Volumetric changes in weathered profiles: iso-element mass balance method questioned by magnetic fabric., 1998, Mathe Pierreetienne.

Estimating subsurface fissure apertures in karst aquifers from equilibrium activities, 1998, Field Ms, Mose Dg,
Rn-222 activities were determined for the karst aquifer underlying Walkersville, Maryland, in an area of ground-water discharge from a single geological unit during the summer and fall seasons, Radon-222 equilibrium activities in karst ground waters can be employed in mass-balance models to estimate microfissure, macrofissure, and conduit aperture dimensions, This approach defines Rn-222 generation and loss in karst aquifers as a function of fissure apertures and the U-238 content of the rock, High Rn-222 activities occur in tight fissures and low Rn-222 activities occur in conduits, In the vadose zone, Rn-222 activities are low as a result of degassing, especially if flow is turbulent and activities are decoupled from the phreatic zone, In the phreatic zone, if recharge to fissures causes a reduction of residence time below that required for equilibrium (approximate to 26 days), Rn-222 activities fall, At springs and in the vadose zone, after a rainfall event, Rn-222 activities increase as waters with long residence and with high Rn-222 activities are expelled from fissure and fracture storage, Field data and selected literature values were used to test the model, Models used to predict median microfissure apertures for this karst aquifer yield aperture estimates ranging from 2.8 mu m to 9.2 mu m. Median macrofissure apertures ranged from 5.53 cm to 5.88 cm, Median conduit apertures ranged from 1.16 m to 1.24 m, Comparison of the models results with published data on karst aquifers and observations at the field site suggest that the predicted apertures are reasonable

Changes in the isotopic and chemical composition of ground water resulting from a recharge pulse from a sinking stream, 1998, Katz B. G. , Catches J. S. , Bullen T. D. , Michel R. L. ,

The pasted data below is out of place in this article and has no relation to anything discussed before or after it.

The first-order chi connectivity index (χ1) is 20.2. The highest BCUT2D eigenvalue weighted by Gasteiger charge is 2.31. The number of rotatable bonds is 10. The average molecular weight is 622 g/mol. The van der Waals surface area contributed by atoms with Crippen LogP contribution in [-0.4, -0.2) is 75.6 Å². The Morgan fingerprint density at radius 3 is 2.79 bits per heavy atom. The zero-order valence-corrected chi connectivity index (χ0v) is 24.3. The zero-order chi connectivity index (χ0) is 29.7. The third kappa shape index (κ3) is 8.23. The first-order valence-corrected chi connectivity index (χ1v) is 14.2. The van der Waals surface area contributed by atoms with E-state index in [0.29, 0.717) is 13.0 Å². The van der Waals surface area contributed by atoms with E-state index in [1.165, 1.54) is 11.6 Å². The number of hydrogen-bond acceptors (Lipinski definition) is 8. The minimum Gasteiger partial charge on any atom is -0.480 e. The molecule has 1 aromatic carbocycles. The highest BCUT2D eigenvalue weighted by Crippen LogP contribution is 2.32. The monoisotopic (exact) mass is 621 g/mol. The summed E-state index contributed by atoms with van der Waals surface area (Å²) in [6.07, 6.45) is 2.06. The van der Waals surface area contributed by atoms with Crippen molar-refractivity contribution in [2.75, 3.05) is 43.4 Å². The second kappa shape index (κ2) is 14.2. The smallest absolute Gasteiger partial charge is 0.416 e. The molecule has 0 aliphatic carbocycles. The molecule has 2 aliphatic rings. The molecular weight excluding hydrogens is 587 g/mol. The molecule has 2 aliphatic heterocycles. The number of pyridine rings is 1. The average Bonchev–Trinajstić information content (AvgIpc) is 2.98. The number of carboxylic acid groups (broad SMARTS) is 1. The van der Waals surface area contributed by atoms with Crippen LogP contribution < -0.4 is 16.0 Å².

The Little River, an ephemeral stream that drains a watershed of approximately ss km(2) in northern Florida, disappears into a series of sinkholes along the Cody Scarp and flows directly into the carbonate Upper Floridan aquifer, the source of water supply in northern Florida. The changes in the geochemistry of ground water caused by a major recharge pulse from the sinking stream were investigated using chemical and isotopic tracers and mass-balance modeling techniques, Nine monitoring wells were installed open to the uppermost part of the aquifer in areas near the sinks where numerous subterranean karst solution features were identified using ground penetrating radar. During high-flow conditions in the Little River, the chemistry of water in some of the monitoring wells changed, reflecting the mixing of river water with ground water. Rapid recharge of river water into some parts of the aquifer during high-flow conditions was indicated by enriched values of delta O-18 and delta deuterium (-1.67 to -3.17 per mil and -9.2 to -15.6 per mil, respectively), elevated concentrations of tannic acid, higher (more radiogenic) Sr-87/Sr-86 ratios, and lower concentrations of Rn-222, silica, and alkalinity compared to low-how conditions. The proportion of river water that mixed with ground water ranged from 0.10 to 0.67 based on binary mixing models using the tracers O-18, deuterium, tannic acid, silica, Rn-222, and Sr-87/Sr-86. On the basis of mass-balance modeling during steady-state how conditions, the dominant processes controlling carbon cycling in ground water are the dissolution of calcite and dolomite in aquifer material, and aerobic degradation of organic matter. (C) 1998 Elsevier Science B.V. All rights reserved